→ READ. Béziers, the rugby legend, bought by petrodollars
“While we had provided, within limited and constrained deadlines, all the elements requested, and that we legitimately believed that all the signals were green, we received an arrow obliging the DNACG not to be able to give its immediate agreement and having as a first consequence of not carrying out the necessary recruitment on time to give Béziers back its true place in French rugby ”, said a statement released by the Sotaco group, which represented UAE investors.
A legendary French rugby club
“We leave sad and we know that the heart of the Béziers bleeds and cries … ours too because the magic of a project has died out today”, continues the press release, putting a definitive end to a soap opera that has lasted since mid-May.
The club with eleven French league titles had long seemed to be ready to pass under the Emirati flag. But, at the end of June, the Hérault formation announced that René Bouscatel, former president of the Toulouse Stadium, would become the new boss at the heart of a counter-project led by Louis-Pierre Angelotti, the main shareholder.
The Bouscatel-Angelotti duo had made an about-face a few days later and the ASBH had entered “Exclusive negotiations” with UAE investors.
In the Dominici clan, we assure to have brought the necessary parts “In a very short time since the memorandum of understanding was only signed on July 6”. Insufficient for the financial gendarme who challenged the UAE case, ensuring, according to a source close to the case, not to have received enough guarantees.
Insufficient solvency, according to the DNAGC
The company Passion d’Ovalie, majority shareholder of the club, reacted by being surprised that Philippe Baillard, representative of Sotaco Management, mentioned an arrow received, “Whereas, contrary to what could be reported in the press, the parties have worked hard, in perfect and totally transparent cooperation”.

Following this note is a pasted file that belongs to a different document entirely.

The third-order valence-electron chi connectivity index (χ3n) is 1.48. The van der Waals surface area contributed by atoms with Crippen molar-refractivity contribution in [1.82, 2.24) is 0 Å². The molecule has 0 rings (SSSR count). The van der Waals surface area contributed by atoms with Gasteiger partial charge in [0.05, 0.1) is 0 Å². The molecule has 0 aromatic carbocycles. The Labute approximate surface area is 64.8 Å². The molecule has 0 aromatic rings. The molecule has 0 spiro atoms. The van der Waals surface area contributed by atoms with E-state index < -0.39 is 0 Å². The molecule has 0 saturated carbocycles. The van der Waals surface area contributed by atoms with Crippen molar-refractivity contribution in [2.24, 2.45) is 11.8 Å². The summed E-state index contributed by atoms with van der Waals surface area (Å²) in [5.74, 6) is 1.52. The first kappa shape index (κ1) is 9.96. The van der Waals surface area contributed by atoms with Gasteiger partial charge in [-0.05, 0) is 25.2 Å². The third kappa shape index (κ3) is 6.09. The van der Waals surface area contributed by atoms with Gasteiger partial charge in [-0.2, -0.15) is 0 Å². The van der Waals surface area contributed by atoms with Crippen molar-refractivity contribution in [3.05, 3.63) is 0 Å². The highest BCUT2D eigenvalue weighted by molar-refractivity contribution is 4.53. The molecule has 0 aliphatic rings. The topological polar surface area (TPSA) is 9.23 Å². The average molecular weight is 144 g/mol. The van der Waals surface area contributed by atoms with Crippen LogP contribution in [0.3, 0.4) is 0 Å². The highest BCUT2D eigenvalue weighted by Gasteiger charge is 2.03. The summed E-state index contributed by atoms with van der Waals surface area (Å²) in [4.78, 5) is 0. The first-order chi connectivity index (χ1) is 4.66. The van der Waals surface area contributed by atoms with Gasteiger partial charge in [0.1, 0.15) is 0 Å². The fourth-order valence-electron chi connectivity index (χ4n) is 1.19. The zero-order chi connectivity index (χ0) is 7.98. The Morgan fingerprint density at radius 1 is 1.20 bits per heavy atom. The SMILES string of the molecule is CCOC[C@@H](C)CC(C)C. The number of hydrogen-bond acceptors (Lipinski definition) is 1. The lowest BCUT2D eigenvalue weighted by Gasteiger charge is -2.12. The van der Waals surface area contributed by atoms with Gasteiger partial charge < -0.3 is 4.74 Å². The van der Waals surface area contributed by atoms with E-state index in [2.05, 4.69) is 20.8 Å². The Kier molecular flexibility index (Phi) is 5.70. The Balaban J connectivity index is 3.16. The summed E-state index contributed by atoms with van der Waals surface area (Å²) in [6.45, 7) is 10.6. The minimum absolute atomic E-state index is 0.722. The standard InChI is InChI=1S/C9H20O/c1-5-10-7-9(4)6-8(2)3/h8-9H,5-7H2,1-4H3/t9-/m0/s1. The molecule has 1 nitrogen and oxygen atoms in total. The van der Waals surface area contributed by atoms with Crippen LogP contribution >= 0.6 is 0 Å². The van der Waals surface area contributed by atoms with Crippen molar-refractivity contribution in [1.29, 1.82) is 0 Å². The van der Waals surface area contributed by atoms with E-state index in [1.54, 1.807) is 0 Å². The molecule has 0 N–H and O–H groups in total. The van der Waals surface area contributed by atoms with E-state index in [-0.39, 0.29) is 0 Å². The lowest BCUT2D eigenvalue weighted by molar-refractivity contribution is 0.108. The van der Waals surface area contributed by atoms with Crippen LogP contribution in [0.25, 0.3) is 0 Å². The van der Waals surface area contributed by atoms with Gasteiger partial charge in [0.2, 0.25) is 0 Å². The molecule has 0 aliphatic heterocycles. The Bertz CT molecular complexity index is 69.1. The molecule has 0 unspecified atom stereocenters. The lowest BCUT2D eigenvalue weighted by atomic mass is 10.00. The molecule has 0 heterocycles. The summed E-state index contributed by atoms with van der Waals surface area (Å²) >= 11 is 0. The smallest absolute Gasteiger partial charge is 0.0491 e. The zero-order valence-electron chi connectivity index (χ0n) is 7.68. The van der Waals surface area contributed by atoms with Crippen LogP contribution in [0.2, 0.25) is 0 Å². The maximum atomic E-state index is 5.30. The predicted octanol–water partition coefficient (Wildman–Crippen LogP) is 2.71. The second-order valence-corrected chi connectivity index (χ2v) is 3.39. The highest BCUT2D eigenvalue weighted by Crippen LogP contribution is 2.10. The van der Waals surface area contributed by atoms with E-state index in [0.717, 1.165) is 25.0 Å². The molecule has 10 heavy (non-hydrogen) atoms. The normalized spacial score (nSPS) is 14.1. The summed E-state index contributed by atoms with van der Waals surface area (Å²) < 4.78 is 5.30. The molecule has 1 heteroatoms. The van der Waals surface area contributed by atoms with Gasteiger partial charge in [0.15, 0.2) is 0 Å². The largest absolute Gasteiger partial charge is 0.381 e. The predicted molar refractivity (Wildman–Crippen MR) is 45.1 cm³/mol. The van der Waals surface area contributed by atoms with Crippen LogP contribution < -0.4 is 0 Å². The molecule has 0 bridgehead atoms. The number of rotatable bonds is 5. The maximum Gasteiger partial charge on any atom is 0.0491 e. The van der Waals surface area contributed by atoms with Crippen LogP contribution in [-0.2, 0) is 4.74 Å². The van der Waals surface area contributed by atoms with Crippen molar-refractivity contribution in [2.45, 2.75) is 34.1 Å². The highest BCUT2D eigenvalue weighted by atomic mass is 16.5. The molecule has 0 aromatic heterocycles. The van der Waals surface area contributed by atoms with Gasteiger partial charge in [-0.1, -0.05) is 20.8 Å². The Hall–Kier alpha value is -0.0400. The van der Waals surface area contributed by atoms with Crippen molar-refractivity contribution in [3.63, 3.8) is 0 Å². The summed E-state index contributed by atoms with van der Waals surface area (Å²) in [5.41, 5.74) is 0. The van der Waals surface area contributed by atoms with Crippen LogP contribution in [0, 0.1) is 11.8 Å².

→ ANALYSIS. Saudi Arabia advances its pawns in the sports world
“This cooperation made it possible on July 6 to sign an agreement to transfer the club, with financing thereof by seller credit avoiding any financing problem for buyers. And contrary to what has been implied, no condition, guarantee or other request has been formulated since ”.
The DNACG having judged the elements of solvency provided by the company Sotaco Management as insufficient, “The sale of the club has therefore not failed by a refusal of the current shareholders or, as mentioned, by a last minute requirement, but only because of the prudential rules of the DNACG”, adds Passion d’Ovalie.
The ASBH will have to pass the DNACG on Thursday and could risk administrative relegation. Unless, as a source familiar with the matter explained, the organization is lenient because of the length of the negotiations.
The “deal of the century” announced yesterday by Donald Trump has not brought peace between Israelis and Palestinians, but the US president surprised the world by announcing another “historic peace deal”, this time between Israel and the United Arab Emirates (UAE). “Prime Minister Benjamin Netanyahu and Sheikh Mohamed bin Zayed, Supreme Deputy Commander of the United Arab Emirates, spoke today (yesterday) and agreed to the complete normalization of relations between Israel and the United Arab Emirates,” the text of a pact includes The first consequence of which is that the Jewish state halts, for the moment, its plan to annex the West Bank.
In Israel the news was welcomed in the hope that it would be the first step towards new agreements with other Arab countries, but the Palestinians rejected normalization and described the pact as a “stab in the back.” In the general picture of the Middle East, it represents a step forward in the anti-Iran axis led by Trump, which is marked somewhat diplomatic in the absence of three months before the US elections where the polls do not leave him in a good place. In fact, the president took advantage of the announcement to advance that “if I win the elections I will have an agreement with Iran in 30 days.”